“Coaching is an action, not a title, and actions result in successes”
Success is undoubtedly a relative term that can only truly be defined by the athlete themselves, albeit with guidance from a coach who understands their performance parameters. Throughout my time as both an athlete and a coach, I have developed a coaching style which I unashamedly stand by and which I hope to outline below:
1. Communication is Key
Coaching is neither art nor science in my opinion. Rather, it is about utilising functions of both in order to ensure the best outcome for the athlete. Whilst purely objective measures such as power data, HRV etc. provide fantastic insight into the athlete and their levels of fatigue, the simple question of “how are you feeling?” can often provide more insight into the athlete then all of them combined. In order for a program to be truly adaptable and personalised to an athlete’s needs, I aim to ensure communication channels are constantly open and that feedback is a key foundation of our relationship so that the stressors outside of the simple physiological load of training can be accounted for and reflected in the training prescription.
2. Don’t be Afraid to “Copy and Paste”
No, this doesn’t mean giving two athletes the exact same program out of pure laziness! What it does mean, though, is that there is nothing wrong with prescribing an athlete with the same session or even same week more than once. Coaching is not about trying to create value through selling magic sessions and a program where one never does the same thing. Coaching is about identifying the needs of an athlete and developing a structure whereby these needs can be met. Consistency is the underlying factor amongst all stories of relative success and therefore should always be the key goal.
3. Stress is Stress
This is a point oft reiterated by coaches around the world, however I’ve still seen many programs that seem to ignore it. Understanding that each individual has a unique lifestyle that brings with it a completely different set of daily stressors is important in order to ensure that the overall balance is right from athlete to athlete. This furthers on from point 1 in that these factors must be clearly communicated between coach and athlete through constant feedback channels. Whether it be a crappy night’s sleep, a long day at the office, travelling for work, sick children or any of a million other things, don’t discount it and make sure the program changes to reflect it!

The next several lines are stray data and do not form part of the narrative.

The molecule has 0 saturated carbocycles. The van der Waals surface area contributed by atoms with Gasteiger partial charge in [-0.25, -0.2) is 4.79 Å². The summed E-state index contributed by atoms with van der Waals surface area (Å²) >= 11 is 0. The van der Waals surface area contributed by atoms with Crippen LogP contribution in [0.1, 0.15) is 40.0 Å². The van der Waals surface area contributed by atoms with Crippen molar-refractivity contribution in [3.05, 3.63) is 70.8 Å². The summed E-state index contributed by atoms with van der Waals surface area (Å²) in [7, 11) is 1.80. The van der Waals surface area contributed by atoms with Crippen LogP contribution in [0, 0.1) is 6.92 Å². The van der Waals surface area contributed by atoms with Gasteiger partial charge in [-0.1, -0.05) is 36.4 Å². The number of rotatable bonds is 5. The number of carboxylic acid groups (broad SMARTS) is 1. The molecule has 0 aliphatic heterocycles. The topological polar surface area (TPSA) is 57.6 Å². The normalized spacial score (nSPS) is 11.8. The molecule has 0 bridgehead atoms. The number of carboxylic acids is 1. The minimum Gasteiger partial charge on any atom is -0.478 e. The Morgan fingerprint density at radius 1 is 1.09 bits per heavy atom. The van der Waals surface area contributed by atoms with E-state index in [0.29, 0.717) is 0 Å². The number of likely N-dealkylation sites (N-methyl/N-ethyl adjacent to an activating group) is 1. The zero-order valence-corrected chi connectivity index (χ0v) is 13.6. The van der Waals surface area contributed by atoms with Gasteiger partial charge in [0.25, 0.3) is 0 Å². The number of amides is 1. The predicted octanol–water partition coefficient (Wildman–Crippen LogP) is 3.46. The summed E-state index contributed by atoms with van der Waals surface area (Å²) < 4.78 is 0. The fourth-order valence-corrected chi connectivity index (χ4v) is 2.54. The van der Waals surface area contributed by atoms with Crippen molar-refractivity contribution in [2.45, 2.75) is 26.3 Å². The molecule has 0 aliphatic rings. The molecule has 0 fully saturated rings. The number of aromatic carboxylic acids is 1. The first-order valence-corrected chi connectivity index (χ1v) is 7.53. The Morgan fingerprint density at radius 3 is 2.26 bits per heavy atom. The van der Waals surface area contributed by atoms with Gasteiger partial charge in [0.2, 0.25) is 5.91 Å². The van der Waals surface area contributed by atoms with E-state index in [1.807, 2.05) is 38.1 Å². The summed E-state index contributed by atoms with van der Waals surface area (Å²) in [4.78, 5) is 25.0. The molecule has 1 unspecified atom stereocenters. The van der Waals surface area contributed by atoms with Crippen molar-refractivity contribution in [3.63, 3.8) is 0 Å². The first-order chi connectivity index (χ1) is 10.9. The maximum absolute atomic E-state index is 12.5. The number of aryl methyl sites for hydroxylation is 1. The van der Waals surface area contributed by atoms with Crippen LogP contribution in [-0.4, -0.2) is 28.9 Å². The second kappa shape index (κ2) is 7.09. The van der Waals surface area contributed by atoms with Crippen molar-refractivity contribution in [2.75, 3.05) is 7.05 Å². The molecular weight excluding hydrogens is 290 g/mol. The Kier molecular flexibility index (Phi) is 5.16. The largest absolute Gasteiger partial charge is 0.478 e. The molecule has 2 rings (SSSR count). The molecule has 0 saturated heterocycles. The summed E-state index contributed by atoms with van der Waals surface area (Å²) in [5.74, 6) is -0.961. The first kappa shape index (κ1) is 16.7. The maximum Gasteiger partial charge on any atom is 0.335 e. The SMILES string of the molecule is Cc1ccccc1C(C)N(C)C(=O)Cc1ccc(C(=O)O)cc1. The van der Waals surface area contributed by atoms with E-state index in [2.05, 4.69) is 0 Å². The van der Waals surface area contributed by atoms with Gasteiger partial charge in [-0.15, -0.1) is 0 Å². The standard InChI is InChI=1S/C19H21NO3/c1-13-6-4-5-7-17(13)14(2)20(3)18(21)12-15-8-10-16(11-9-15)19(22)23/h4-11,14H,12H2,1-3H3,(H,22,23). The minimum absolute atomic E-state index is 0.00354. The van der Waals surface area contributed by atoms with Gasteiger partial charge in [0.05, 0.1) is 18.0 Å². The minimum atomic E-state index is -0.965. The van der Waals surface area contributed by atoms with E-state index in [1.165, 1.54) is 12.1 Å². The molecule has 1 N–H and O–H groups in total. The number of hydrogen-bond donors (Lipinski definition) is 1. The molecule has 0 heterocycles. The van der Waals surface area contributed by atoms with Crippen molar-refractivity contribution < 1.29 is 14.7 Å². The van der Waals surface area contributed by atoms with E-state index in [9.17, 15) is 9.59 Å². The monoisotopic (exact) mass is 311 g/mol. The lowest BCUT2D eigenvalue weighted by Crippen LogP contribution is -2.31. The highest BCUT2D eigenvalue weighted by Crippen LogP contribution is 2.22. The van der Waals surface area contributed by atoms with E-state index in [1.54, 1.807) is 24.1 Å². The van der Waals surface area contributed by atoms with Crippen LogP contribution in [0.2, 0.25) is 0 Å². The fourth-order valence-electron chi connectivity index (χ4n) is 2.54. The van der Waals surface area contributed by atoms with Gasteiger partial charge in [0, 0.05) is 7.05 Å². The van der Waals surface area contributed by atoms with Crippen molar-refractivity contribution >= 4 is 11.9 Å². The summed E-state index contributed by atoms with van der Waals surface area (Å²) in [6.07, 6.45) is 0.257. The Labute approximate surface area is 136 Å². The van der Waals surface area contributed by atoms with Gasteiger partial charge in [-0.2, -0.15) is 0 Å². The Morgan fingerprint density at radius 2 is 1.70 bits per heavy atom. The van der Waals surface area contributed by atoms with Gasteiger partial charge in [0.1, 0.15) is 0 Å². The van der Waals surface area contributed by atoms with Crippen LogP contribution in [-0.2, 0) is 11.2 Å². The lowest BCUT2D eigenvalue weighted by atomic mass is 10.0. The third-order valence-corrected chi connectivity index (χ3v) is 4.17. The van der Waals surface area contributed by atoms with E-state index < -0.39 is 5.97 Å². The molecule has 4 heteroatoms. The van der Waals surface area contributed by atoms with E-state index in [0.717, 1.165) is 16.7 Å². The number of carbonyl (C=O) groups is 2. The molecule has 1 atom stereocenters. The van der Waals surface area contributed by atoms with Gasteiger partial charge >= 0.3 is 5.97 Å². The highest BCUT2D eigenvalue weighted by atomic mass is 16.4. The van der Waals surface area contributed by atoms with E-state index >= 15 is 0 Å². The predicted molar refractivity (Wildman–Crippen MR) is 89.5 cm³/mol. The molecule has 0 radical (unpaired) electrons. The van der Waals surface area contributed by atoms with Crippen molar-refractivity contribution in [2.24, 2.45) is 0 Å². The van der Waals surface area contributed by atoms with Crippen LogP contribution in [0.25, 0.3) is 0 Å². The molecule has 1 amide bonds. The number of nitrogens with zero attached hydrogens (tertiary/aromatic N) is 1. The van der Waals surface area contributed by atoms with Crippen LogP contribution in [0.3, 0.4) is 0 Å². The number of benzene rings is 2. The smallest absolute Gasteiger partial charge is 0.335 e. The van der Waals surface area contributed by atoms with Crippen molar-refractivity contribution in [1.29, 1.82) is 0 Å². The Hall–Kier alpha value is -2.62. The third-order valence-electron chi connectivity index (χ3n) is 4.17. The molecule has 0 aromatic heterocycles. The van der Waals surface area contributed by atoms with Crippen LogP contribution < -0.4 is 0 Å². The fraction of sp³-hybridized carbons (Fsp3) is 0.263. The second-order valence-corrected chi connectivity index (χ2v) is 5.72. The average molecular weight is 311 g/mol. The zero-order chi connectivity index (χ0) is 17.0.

4. Don’t be Afraid to Try
As an athlete, I have tried many approaches and what works for me is completely different to what works for other athletes I know. The same goes for the athletes that I coach. The reality is that sometimes a bit of trial and error will need to take place before the right balance is struck and ensuring that the athlete is aware of my thought process surrounding decision making creates a foundation for us to take that route. Furthermore, I want my athletes to learn. My goal is not to coach them forever but rather to entrust my knowledge and skillset in them so that they can develop their own skillset. As a coach, this also means learning from each athlete and not falling into the “same old, same old.”
I am truly passionate about the work that I do as a coach in endurance sports and I have been extremely lucky to learn from some of the best throughout my journey. I only hope that I can help others achieve their goals and develop their own knowledge base through my coaching endeavours.
If you have any questions or enquiries, please shoot me an email at email@example.com
In my next blog, I hope to delve into my own “n=1” experience with a high fat, low carb approach to diet.